Lately it seems coconut water has been touted as a miracle beverage. Marketers are claiming it does everything from curing diabetes to improving athletic performance. As you might guess, some of these claims are over-the-top. However, coconut water does offer a number of health benefits and it can be a great addition to your diet. What can coconut water do for you?
Multiple studies have shown drinking coconut water can reduce LDL (bad) cholesterol. Some results even showed a boost in HDL (good) cholesterol. In one study, participants had nearly a 50% boost in HDL cholesterol. A 2008 study from Food and Toxicology compared coconut water consumption with the cholesterol drug lovastatin. Both the drug and coconut water produced similar cholesterol-lowering results in test subjects.
There is also evidence that coconut water improves blood pressure. A 2005 study from the West Indian Medical Journal showed coconut water helped about a third of the studys participants with high blood pressure lower their diastolic blood pressure after just two weeks. Researchers believe this could be due to the high potassium content in coconut water. There is also some speculation the improvement in blood pressure could be related to the vitamin C content in coconut water.
In addition to the heart health benefits of drinking coconut water, there is also preliminary evidence that coconut water could help women manage symptoms related to menopause and improve brain health.
Using Coconut Water Effectively
Unfortunately, some of the health claims of coconut water distributors are slightly exaggerated. It is not a miracle cure, but it can be a healthy substitute for a variety of other drinks. If you are a fan of high-sugar fruit juices, you can drink fruit-infused coconut water instead. It is a lower calorie option and the calories in a serving of coconut water do not come from processed sugar, as is the case with many fruit drinks and juices.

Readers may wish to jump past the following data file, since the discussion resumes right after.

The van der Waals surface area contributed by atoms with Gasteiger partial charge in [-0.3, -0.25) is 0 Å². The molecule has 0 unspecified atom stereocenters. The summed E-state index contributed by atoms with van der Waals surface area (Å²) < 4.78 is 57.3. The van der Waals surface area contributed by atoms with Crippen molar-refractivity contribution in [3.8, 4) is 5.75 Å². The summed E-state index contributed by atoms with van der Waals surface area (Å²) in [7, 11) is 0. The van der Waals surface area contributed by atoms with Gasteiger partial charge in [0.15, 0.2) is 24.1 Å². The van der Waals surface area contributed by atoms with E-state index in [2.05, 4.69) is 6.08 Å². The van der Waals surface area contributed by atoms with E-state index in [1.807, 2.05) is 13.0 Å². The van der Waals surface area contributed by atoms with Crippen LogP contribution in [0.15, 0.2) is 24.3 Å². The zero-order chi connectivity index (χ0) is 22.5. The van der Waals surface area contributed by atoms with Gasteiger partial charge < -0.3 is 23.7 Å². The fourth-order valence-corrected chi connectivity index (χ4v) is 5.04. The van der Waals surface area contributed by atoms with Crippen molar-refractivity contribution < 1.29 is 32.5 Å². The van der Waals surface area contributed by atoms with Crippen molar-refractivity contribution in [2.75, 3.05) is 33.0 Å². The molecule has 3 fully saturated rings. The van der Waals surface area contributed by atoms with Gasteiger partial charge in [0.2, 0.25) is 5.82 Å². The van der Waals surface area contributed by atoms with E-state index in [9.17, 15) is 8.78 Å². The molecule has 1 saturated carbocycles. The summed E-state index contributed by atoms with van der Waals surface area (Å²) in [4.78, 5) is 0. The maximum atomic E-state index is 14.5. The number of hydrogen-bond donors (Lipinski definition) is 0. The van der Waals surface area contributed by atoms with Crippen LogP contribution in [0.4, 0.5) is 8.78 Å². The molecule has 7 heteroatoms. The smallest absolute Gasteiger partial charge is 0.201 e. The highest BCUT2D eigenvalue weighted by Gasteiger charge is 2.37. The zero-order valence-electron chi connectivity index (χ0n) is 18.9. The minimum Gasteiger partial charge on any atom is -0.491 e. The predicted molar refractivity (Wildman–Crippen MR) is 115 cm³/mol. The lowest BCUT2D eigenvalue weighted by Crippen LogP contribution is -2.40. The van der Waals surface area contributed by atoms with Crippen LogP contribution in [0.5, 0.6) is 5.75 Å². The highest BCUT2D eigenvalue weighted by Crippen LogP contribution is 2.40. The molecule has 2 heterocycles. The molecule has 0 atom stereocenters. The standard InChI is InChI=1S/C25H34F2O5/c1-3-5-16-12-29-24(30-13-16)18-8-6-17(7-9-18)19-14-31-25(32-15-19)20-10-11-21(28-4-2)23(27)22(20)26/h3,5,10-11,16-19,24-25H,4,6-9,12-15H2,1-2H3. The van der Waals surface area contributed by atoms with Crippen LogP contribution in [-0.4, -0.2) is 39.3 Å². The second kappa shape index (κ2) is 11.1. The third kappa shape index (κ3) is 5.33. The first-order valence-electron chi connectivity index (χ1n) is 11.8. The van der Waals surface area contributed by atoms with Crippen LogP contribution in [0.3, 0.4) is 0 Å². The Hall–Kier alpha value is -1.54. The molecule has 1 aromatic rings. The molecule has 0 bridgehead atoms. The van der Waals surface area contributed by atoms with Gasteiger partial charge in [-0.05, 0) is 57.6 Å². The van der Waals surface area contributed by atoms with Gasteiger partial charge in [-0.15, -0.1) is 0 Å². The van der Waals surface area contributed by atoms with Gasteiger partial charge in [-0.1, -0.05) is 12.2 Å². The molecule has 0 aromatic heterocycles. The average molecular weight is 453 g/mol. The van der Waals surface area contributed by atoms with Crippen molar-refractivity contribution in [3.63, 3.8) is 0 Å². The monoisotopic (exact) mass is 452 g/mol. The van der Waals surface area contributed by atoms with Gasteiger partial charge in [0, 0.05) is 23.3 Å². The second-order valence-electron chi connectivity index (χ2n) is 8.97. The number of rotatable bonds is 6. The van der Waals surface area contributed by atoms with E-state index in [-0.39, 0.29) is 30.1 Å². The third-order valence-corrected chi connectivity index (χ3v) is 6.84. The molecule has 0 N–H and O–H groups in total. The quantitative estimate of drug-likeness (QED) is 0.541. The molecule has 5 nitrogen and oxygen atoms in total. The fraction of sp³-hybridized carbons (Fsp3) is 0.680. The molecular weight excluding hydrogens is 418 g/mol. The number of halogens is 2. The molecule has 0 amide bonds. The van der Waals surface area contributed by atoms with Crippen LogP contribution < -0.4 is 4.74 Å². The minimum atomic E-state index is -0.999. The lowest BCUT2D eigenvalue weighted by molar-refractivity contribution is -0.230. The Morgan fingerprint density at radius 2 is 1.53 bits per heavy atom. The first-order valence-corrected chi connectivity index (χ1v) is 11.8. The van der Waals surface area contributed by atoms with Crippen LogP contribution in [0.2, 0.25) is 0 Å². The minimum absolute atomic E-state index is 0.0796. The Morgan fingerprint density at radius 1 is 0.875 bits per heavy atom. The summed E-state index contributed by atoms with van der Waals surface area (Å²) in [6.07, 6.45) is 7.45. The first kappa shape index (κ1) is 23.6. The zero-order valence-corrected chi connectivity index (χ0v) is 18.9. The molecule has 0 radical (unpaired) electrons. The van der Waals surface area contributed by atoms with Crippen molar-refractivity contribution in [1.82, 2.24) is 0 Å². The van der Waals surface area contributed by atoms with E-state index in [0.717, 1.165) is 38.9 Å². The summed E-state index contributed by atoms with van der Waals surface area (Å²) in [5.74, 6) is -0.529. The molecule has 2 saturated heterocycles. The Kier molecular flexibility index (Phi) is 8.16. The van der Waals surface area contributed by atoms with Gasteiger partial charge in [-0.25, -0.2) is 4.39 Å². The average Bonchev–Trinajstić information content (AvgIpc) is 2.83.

Perhaps the most common claim of coconut water sellers is the drinks ability to replace sports beverages for rehydrating athletes. Coconut water is high in potassium and helps replenish your cells following a workout. Many people are reaching for coconut water instead of standard sports drinks because it does not contain the artificial ingredients and chemicals found in many sports drinks.
Unfortunately, coconut water is low in sodium. While this is great news for the average drinker, it can be detrimental to someone following a workout when sodium must be replenished because of sweating. Many health experts warn that if you rely on coconut water alone after an intense workout, you may be cheating your body of essential nutrients.
Overall, coconut water is a healthy option, especially if you choose it instead of drinks that are far from nutritious. If you enjoy the flavor of coconut water and prefer it as a natural choice over sports drinks following a workout, be sure to supplement with a higher sodium snack, such as a few pretzels or whole grain crackers with sea salt.